“A new ‘Samyukta Samaj Morcha’ is formed for contesting Punjab Assembly elections. 22 unions have taken this decision. We need to change the system and want to appeal to people to support this morcha,” said Rajewal. It is not clear what ‘changing the system’ means.

 Yet another party
That was not the end of the story. Bharatiya Kisan Union (BKU) leader Gurnam Singh Chaduni soon launched his own political outfit called Sanyukt Sangharsh Party. Talking to the press, Chaduni said that the party plans to contest in all 117 seats in the upcoming polls in Punjab.

His refrain was similar. “Our objective will be to purify politics and bring good people forward,” said Chaduni who is also the president of the Haryana Bhartiya Kisan Union. Having entered the political arena, Chaduni then hit out at political leaders, saying: “they frame policies in favour of capitalists while ignoring the interests of the poor.”

Will this help the BJP win the election? Perhaps not immeditely. The biggest gain will be in the increase in vote percentage share in the long run.

That is another party in the fray. Meanwhile, the three unions not joining the party include BKU (Dakounda) and BKU (Lakhowal). The other seven unions that already decided not to be part of electoral politics are Kirti Kisan Union, Krantikari Kisan Union, BKU Krantikari, Doaba Sangharsh Committee, BKU Sidhupur, Kisan Sangharsh Committee and Jai Kisan Andolan.

The Samyukt Kisan Morcha has ruled out contesting the polls, saying its name should not be used or that of its member groups, for election purposes. Hence a new name. Solves the problem.

Gurnaam Singh

 The equation
Having acknowledged the underlying currents, one can easily see what a snake-pit Punjab politics is becoming, approaching the filth of a Uttar Pradesh.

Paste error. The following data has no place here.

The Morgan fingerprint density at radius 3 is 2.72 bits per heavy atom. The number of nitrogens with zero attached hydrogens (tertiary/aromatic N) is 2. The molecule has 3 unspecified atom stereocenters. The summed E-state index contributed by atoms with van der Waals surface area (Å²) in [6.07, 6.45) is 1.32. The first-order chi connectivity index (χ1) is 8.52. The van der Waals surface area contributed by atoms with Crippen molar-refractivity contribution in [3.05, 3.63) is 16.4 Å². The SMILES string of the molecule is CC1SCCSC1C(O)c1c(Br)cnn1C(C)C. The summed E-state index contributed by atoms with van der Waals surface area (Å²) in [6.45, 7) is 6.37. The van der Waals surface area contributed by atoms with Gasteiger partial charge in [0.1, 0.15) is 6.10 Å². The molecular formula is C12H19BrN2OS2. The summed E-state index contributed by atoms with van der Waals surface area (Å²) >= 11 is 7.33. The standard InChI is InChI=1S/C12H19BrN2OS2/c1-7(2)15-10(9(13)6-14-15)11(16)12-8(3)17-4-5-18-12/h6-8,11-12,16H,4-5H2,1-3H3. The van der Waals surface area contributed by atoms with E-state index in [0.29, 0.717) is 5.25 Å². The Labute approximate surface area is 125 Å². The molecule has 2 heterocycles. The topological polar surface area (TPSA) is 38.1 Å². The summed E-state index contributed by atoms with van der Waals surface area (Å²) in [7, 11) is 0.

How did the mix accelerate so fast? One can clearly see the hand of deposed Punjab chief minister Amarinder Singh in this. He himself was thinking on the lines of a new political party, but the effort involved was huge and, anyway, the BJP was willing to bankroll his effort at destabilising existing party structures. The new farmer outfits in fray today will be fully bankrolled by the BJP; that is easy to realise.

 Will this help the BJP win the election? Perhaps not immeditely. The biggest gain will be in the increase in vote percentage share in the long run. In the 2019 general elections, the Congress and the UPA got 40.12 % of the votes, while Shiromani Akali Dal and NDA got 27.45 %. The BJP on its own managed just 9.63 % and the AAP got 7.38 percent.

 This time around, with the farm laws in the backdrop, the AAP and the Congress expect a better fare, and since the SAD is not in the UPA, BJP’s fate would have been rather poor.

The issue is, if the farmer unions (now two political parties) manage a large vote share, there will be a general perception of a better performance by the BJP. This is good for the morale, and good for future election strategies.

 The face of Punjab politics will have changed, forever.